But Meehan’s flat is in what the government classifies as a “medium-height” block between 11 and 18 metres. In many of these blocks, work has not yet started to remove unsafe cladding or insulation.

There are about 75,000 residential buildings in England between 11 and 18 metres tall, according to government figures, with 2.93 million people living in them. It has been estimated that the cost of fixing safety issues will be £4bn, but there are no reliable figures on the number of properties affected.

Michael Gove, the housing secretary, announced last year that some of the country’s biggest housebuilders had pledged to fix all buildings above 11 metres that they had developed in the past 30 years. A draft contract was published in July, with the aim of finalising it within four weeks.

The government and the housing industry have since been at loggerheads over the potential scale of the liability for companies that sign the contract, but the latest version is expected to be published as early as this week. Even then, there is no legal requirement for developers to sign the agreement.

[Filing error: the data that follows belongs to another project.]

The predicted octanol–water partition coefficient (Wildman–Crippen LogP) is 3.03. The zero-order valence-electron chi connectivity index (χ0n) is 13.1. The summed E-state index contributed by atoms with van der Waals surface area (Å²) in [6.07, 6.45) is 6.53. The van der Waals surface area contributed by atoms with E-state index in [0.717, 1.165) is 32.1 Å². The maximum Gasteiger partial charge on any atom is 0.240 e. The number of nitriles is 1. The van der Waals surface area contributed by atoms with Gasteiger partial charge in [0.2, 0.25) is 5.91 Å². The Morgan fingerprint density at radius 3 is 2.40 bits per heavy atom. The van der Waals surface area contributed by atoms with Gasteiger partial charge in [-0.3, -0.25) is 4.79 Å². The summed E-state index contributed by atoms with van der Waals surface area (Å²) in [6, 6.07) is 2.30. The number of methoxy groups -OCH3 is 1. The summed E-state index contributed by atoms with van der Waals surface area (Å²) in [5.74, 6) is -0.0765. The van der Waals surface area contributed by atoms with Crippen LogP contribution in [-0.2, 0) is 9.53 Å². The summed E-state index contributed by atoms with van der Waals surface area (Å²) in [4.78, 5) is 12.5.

In November, a pilot fund was launched to provide finance for medium-height blocks where developers cannot be traced. A wider scheme is due to be rolled out this year, funded by a proposed new building safety levy.

Michael Gove, the housing secretary, announced a pledge by housebuilders to address safety issues but an agreement is yet to be signed. Photograph: Ian Forsyth/Getty Images

Giles Grover, a campaigner with End Our Cladding Scandal, said it may take until 2030 or longer to complete the works in these medium-height blocks, and that there were also delays and funding disputes over high-rise developments. He added: “The vast majority of us are still stuck in unsafe building with serious cladding and non-cladding defects.”

Darren Matthews, 57, who lives in a 14-metre high apartment block in Salford, suffered a stroke in December after months of worry about a £3m bill for his block for works to remove insulation and improve fire resistance. He was told he would need to pay £97,000.